Jason Rosenbaum

Since entering the world of professional journalism in 2006, Jason Rosenbaum dove head first into the world of politics, policy and even rock and roll music. A graduate of the University of Missouri School of Journalism, Rosenbaum spent more than four years in the Missouri State Capitol writing for the Columbia Daily Tribune, Missouri Lawyers Media and the St. Louis Beacon. Since moving to St. Louis in 2010, Rosenbaum's work appeared in Missouri Lawyers Media, the St. Louis Business Journal and the Riverfront Times' music section. He also served on staff at the St. Louis Beacon as a politics reporter. Rosenbaum lives in Richmond Heights with with his wife Lauren Todd, an engineering librarian at Washington University. They have two sons, Brandon Todd Rosenbaum and Declan Todd Rosenbaum.

The St. Louis region is about to rekindle a debate over whether to potentially merge St. Louis and St. Louis County.

The Municipal League of Metro St. Louis turned in the final signatures Monday to kick off what’s known as the Board of Freeholders. That 19-person body will have a year to present St. Louis and St. Louis County voters with a city-county merger plan.

State Rep. Hannah Kelly is the latest guest on the Politically Speaking podcast. The Mountain Grove Republican talked to St. Louis Public Radio’s Jason Rosenbaum and Julie O’Donoghue about some of the important issues for her rural Missouri district.

Kelly represents portions of Wright and Webster counties. She has served in the Missouri House since 2017.

U.S. Sen. Josh Hawley had relatively simple goals in his tour last week of some of Missouri’s most economically distressed communities: Listen to Missourians and tell their stories.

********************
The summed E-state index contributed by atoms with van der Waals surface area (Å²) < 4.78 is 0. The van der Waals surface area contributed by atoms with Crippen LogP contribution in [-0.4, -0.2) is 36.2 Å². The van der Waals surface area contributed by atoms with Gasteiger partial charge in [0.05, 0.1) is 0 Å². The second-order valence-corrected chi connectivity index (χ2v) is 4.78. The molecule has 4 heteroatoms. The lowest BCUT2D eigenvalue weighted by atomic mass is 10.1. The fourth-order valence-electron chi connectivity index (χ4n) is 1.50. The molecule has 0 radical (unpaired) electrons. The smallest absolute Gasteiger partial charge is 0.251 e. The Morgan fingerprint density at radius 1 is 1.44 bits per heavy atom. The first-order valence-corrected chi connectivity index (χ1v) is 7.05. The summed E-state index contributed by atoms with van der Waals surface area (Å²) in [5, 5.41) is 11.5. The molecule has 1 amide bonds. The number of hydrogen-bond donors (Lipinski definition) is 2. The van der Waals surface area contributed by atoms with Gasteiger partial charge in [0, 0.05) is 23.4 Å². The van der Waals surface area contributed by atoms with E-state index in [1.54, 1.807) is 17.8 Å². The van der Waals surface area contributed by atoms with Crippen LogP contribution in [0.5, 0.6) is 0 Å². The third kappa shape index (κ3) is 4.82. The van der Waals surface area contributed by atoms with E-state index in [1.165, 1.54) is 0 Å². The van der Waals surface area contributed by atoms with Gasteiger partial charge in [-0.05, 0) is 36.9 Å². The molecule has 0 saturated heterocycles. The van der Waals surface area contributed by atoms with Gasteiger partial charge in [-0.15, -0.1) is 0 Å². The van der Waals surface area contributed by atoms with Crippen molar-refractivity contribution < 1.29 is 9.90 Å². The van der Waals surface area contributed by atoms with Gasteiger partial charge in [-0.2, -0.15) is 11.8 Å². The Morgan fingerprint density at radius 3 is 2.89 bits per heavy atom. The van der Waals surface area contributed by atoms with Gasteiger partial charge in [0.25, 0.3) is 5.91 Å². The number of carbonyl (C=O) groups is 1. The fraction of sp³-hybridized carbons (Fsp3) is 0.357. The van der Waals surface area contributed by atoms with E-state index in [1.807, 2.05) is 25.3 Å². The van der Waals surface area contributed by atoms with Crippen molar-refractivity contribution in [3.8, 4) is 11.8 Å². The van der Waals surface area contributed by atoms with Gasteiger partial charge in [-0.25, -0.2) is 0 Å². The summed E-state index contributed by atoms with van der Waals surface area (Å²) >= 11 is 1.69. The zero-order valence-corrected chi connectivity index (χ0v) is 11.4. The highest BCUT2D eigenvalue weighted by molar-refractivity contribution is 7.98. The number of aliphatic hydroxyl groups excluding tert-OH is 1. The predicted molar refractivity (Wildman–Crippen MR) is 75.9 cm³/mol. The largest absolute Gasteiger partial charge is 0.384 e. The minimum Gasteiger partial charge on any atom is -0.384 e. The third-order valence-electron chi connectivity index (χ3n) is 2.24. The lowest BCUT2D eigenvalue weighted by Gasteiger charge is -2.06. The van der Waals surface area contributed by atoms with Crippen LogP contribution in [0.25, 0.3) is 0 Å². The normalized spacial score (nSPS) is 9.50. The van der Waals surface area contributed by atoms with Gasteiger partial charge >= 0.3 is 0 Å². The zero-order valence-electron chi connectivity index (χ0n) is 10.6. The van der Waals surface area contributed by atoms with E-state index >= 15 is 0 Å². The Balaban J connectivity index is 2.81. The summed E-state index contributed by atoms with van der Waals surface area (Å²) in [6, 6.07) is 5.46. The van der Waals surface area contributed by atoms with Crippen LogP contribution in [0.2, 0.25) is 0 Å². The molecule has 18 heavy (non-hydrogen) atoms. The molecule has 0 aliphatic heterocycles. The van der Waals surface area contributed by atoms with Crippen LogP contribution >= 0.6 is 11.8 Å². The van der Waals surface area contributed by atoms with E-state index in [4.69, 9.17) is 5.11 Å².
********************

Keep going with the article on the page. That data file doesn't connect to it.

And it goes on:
The GOP senator traversed 10 rural counties last week, documenting parts of the tour on social media. He said he wasn’t there to pitch ideas to constituents, but rather to “learn from them and to hear about their lives and to hear about what their needs are, their struggles, their ideas, their thoughts.”

The latest episode of Politically Speaking explores the state of the Missouri Democratic Party — and what some of the party’s leadership say needs to be done to reverse its decline.

St. Louis Public Radio’s Jason Rosenbaum, Jo Mannies, Julie O’Donoghue and Jaclyn Driscoll chart out why Missouri Democrats went from dominating the state’s politics to being nearly completely out of power. Many Democrats believe that State Auditor Nicole Galloway’s 2020 gubernatorial bid is the first big step toward engineering a comeback.

State Auditor Nicole Galloway officially launched her 2020 gubernatorial bid on Monday morning, emphasizing her record as Missouri’s lone Democratic statewide official and criticizing how a GOP-controlled government has operated.

While Galloway will likely have little competition capturing the Democratic nomination for governor, in the general election, she will be dealing with an electorate that leans toward the GOP and the incumbent's financial advantage.